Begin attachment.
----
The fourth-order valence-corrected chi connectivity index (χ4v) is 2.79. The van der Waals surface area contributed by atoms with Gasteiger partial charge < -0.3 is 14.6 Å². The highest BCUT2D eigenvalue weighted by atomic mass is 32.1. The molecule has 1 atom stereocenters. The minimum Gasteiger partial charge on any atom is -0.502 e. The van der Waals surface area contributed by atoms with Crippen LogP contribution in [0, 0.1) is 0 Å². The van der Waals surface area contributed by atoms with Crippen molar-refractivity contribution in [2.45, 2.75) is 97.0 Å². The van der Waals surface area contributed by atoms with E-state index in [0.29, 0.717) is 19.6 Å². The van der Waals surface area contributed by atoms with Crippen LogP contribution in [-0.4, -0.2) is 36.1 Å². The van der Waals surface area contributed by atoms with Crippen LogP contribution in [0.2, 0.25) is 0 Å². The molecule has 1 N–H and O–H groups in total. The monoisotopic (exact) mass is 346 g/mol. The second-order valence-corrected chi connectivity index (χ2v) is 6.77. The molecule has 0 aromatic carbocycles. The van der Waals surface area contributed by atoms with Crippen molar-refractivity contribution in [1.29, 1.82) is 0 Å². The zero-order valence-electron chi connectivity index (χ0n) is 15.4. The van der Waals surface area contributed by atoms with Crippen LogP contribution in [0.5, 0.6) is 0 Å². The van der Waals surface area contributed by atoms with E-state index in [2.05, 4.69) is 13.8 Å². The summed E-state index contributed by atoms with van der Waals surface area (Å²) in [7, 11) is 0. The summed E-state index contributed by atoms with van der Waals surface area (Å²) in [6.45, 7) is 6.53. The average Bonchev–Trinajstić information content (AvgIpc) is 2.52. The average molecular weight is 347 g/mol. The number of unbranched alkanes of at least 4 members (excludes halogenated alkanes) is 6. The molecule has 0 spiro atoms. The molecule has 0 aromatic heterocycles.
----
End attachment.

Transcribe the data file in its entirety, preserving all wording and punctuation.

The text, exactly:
The fourth-order valence-corrected chi connectivity index (χ4v) is 2.79. The van der Waals surface area contributed by atoms with Gasteiger partial charge < -0.3 is 14.6 Å². The highest BCUT2D eigenvalue weighted by atomic mass is 32.1. The molecule has 1 atom stereocenters. The minimum Gasteiger partial charge on any atom is -0.502 e. The van der Waals surface area contributed by atoms with Crippen LogP contribution in [0, 0.1) is 0 Å². The van der Waals surface area contributed by atoms with Crippen molar-refractivity contribution in [2.45, 2.75) is 97.0 Å². The van der Waals surface area contributed by atoms with E-state index in [0.29, 0.717) is 19.6 Å². The van der Waals surface area contributed by atoms with Crippen LogP contribution in [-0.4, -0.2) is 36.1 Å². The van der Waals surface area contributed by atoms with Crippen LogP contribution in [0.2, 0.25) is 0 Å². The molecule has 1 N–H and O–H groups in total. The monoisotopic (exact) mass is 346 g/mol. The second-order valence-corrected chi connectivity index (χ2v) is 6.77. The molecule has 0 aromatic carbocycles. The van der Waals surface area contributed by atoms with Crippen molar-refractivity contribution in [1.29, 1.82) is 0 Å². The zero-order valence-electron chi connectivity index (χ0n) is 15.4. The van der Waals surface area contributed by atoms with Crippen LogP contribution in [0.5, 0.6) is 0 Å². The van der Waals surface area contributed by atoms with E-state index in [2.05, 4.69) is 13.8 Å². The summed E-state index contributed by atoms with van der Waals surface area (Å²) in [7, 11) is 0. The summed E-state index contributed by atoms with van der Waals surface area (Å²) in [6.45, 7) is 6.53. The average Bonchev–Trinajstić information content (AvgIpc) is 2.52. The average molecular weight is 347 g/mol. The number of unbranched alkanes of at least 4 members (excludes halogenated alkanes) is 6. The molecule has 0 spiro atoms. The molecule has 0 aromatic heterocycles.